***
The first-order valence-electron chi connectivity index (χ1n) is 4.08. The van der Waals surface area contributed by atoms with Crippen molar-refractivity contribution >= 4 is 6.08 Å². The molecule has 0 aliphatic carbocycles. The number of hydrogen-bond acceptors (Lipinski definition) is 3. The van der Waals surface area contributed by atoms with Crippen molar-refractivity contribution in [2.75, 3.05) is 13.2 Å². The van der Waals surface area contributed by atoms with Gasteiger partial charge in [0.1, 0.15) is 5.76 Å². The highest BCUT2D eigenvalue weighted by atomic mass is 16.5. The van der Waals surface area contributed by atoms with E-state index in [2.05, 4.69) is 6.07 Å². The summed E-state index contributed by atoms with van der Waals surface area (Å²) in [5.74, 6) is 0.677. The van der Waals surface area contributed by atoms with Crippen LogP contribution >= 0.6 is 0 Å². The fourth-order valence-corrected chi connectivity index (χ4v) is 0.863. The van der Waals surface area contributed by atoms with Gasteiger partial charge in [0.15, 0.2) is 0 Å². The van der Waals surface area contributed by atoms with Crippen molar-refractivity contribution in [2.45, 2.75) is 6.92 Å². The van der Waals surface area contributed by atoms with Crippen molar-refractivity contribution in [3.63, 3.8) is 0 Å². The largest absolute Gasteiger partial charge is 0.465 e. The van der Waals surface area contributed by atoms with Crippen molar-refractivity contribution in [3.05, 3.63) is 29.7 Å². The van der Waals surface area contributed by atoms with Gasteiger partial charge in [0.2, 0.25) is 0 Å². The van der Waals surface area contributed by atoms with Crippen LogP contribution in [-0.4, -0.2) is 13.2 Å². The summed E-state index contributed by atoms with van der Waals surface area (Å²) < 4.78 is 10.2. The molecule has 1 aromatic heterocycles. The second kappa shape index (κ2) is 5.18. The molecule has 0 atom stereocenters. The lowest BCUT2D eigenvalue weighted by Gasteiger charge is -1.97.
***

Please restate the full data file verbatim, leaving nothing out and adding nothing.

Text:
The first-order valence-electron chi connectivity index (χ1n) is 4.08. The van der Waals surface area contributed by atoms with Crippen molar-refractivity contribution >= 4 is 6.08 Å². The molecule has 0 aliphatic carbocycles. The number of hydrogen-bond acceptors (Lipinski definition) is 3. The van der Waals surface area contributed by atoms with Crippen molar-refractivity contribution in [2.75, 3.05) is 13.2 Å². The van der Waals surface area contributed by atoms with Gasteiger partial charge in [0.1, 0.15) is 5.76 Å². The highest BCUT2D eigenvalue weighted by atomic mass is 16.5. The van der Waals surface area contributed by atoms with E-state index in [2.05, 4.69) is 6.07 Å². The summed E-state index contributed by atoms with van der Waals surface area (Å²) in [5.74, 6) is 0.677. The van der Waals surface area contributed by atoms with Crippen LogP contribution >= 0.6 is 0 Å². The fourth-order valence-corrected chi connectivity index (χ4v) is 0.863. The van der Waals surface area contributed by atoms with Gasteiger partial charge in [0.15, 0.2) is 0 Å². The van der Waals surface area contributed by atoms with Crippen molar-refractivity contribution in [2.45, 2.75) is 6.92 Å². The van der Waals surface area contributed by atoms with Crippen molar-refractivity contribution in [3.63, 3.8) is 0 Å². The largest absolute Gasteiger partial charge is 0.465 e. The van der Waals surface area contributed by atoms with Crippen molar-refractivity contribution in [3.05, 3.63) is 29.7 Å². The van der Waals surface area contributed by atoms with Gasteiger partial charge in [0.2, 0.25) is 0 Å². The van der Waals surface area contributed by atoms with Crippen LogP contribution in [-0.4, -0.2) is 13.2 Å². The summed E-state index contributed by atoms with van der Waals surface area (Å²) < 4.78 is 10.2. The molecule has 1 aromatic heterocycles. The second kappa shape index (κ2) is 5.18. The molecule has 0 atom stereocenters. The lowest BCUT2D eigenvalue weighted by Gasteiger charge is -1.97.